How long is 5 miles? It’s the distance from San Jose, California to Santa Clara.
That’s how deep the ghostly snailfish lives underwater in the western part of the Pacific Ocean, where the deepest part of the earth’s crust is found: popularly known as the Mariana’s Trench. The discovery happened when a phantom like fish was ambled by a Scottish-built underwater robotic vehicle. To add to that, no fish was ever found in this part of the trench.
You will find the characteristics of the snailfish to be like something out of a fantasy world. Described by Alan Jamieson, from Oceanlab at the University of Aberdeen, Scotland: it has “a head resembling a cartoon dog,” a tail like an eel’s, and translucent wing like fins. This was reported by USA Today. Scientists say they live in a totally dark and almost freezing environment, and can withstand water pressures equaling to 1,600 elephants standing on top of a Volkswagen, the scientists say.
The expedition to the Marianas Trench lasted for a month and researchers from University of Hawaii who led the study have discovered several other species such as a giant shrimp-like amphipod—a type of crustacean without a carapace, the likes of which were unknown to man. These are record breaking finds in this deep.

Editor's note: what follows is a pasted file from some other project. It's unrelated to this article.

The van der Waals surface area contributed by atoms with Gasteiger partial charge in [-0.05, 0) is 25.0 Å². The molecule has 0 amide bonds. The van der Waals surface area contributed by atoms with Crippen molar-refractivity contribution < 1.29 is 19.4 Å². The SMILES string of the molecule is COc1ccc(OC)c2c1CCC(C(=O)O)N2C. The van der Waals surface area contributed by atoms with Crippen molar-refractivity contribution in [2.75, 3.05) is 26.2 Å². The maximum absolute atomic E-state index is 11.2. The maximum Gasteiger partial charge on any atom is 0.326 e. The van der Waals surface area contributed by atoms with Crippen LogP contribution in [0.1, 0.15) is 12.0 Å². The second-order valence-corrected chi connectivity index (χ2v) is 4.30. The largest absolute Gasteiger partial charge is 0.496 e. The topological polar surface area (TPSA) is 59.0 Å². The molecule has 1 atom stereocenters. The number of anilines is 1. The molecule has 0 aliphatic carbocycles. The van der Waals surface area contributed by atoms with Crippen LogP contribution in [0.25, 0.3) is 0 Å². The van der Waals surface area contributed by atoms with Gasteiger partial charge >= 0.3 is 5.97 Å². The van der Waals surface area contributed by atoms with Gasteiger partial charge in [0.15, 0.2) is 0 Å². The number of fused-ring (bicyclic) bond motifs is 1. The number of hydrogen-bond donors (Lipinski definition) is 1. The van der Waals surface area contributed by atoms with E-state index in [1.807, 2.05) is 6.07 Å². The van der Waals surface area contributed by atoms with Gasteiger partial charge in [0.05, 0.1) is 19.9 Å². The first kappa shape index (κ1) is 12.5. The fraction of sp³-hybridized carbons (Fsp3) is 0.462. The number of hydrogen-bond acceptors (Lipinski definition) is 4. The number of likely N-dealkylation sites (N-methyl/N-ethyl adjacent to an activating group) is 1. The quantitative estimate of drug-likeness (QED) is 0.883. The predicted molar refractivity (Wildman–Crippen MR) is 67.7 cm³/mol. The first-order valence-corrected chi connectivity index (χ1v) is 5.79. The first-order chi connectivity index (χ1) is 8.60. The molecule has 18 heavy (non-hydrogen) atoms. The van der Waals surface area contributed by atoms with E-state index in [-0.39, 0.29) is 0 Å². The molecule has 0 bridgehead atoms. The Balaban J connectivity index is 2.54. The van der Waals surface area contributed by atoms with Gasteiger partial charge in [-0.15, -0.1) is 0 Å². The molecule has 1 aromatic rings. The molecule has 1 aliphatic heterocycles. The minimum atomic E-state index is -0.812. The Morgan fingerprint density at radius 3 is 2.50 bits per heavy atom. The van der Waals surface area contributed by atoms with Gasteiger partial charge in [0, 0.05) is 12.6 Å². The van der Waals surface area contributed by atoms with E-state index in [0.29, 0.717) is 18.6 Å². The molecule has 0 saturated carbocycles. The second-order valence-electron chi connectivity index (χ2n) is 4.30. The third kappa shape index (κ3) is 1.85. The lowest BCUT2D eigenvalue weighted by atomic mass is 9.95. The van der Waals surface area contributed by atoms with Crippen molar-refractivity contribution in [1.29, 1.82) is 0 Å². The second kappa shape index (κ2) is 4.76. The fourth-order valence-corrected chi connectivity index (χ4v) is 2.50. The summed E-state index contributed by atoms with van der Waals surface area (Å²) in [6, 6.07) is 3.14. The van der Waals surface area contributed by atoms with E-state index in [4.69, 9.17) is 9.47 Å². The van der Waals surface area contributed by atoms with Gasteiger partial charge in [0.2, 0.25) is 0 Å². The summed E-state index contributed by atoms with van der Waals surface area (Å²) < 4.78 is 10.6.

“When findings and records such as these can be broken so many times in a single trip, we really do get the feeling we are at the frontier of marine science,” said Jamieson as reported by NBC News.
Jamieson, writing for the University of Aberdeen, was asked why anyone should trouble themselves searching for knowledge about things not known to many people existing deep down the ocean surfaces, and the advantages of doing so.
In response, he explained that deep sea exploration is essential for “responsible stewardship of the oceans.” The briny depths, he says, are “intrinsically linked to processes in the upper ocean that we humans are continually meddling with.”
“The oceans are not exempt from the effects of a warming planet or massive pollution by man-made plastics,” says Jamieson. He added that humans cannot protect what they have no knowledge about and that includes the ocean.
“In the quest to understand the entire ocean, people have to study the shallow bits, the deepest bits and everything in-between,” he wrote.